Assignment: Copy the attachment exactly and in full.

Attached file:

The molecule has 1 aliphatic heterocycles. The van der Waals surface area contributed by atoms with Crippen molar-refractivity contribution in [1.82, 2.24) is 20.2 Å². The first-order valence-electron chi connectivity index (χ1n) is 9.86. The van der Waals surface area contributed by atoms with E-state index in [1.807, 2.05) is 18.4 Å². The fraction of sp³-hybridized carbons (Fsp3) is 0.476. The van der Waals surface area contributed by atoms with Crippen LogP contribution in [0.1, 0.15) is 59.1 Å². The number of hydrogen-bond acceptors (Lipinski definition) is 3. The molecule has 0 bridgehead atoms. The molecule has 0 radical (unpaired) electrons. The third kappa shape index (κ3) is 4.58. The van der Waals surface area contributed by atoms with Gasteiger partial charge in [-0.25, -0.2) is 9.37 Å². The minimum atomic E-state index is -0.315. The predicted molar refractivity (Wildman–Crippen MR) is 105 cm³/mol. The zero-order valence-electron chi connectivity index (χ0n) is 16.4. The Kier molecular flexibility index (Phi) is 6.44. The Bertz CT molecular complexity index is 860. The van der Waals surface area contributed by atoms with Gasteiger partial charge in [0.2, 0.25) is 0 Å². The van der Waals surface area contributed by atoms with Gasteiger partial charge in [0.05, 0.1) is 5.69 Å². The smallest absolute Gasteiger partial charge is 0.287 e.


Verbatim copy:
The molecule has 1 aliphatic heterocycles. The van der Waals surface area contributed by atoms with Crippen molar-refractivity contribution in [1.82, 2.24) is 20.2 Å². The first-order valence-electron chi connectivity index (χ1n) is 9.86. The van der Waals surface area contributed by atoms with E-state index in [1.807, 2.05) is 18.4 Å². The fraction of sp³-hybridized carbons (Fsp3) is 0.476. The van der Waals surface area contributed by atoms with Crippen LogP contribution in [0.1, 0.15) is 59.1 Å². The number of hydrogen-bond acceptors (Lipinski definition) is 3. The molecule has 0 bridgehead atoms. The molecule has 0 radical (unpaired) electrons. The third kappa shape index (κ3) is 4.58. The van der Waals surface area contributed by atoms with Gasteiger partial charge in [-0.25, -0.2) is 9.37 Å². The minimum atomic E-state index is -0.315. The predicted molar refractivity (Wildman–Crippen MR) is 105 cm³/mol. The zero-order valence-electron chi connectivity index (χ0n) is 16.4. The Kier molecular flexibility index (Phi) is 6.44. The Bertz CT molecular complexity index is 860. The van der Waals surface area contributed by atoms with Gasteiger partial charge in [0.2, 0.25) is 0 Å². The van der Waals surface area contributed by atoms with Gasteiger partial charge in [0.05, 0.1) is 5.69 Å². The smallest absolute Gasteiger partial charge is 0.287 e.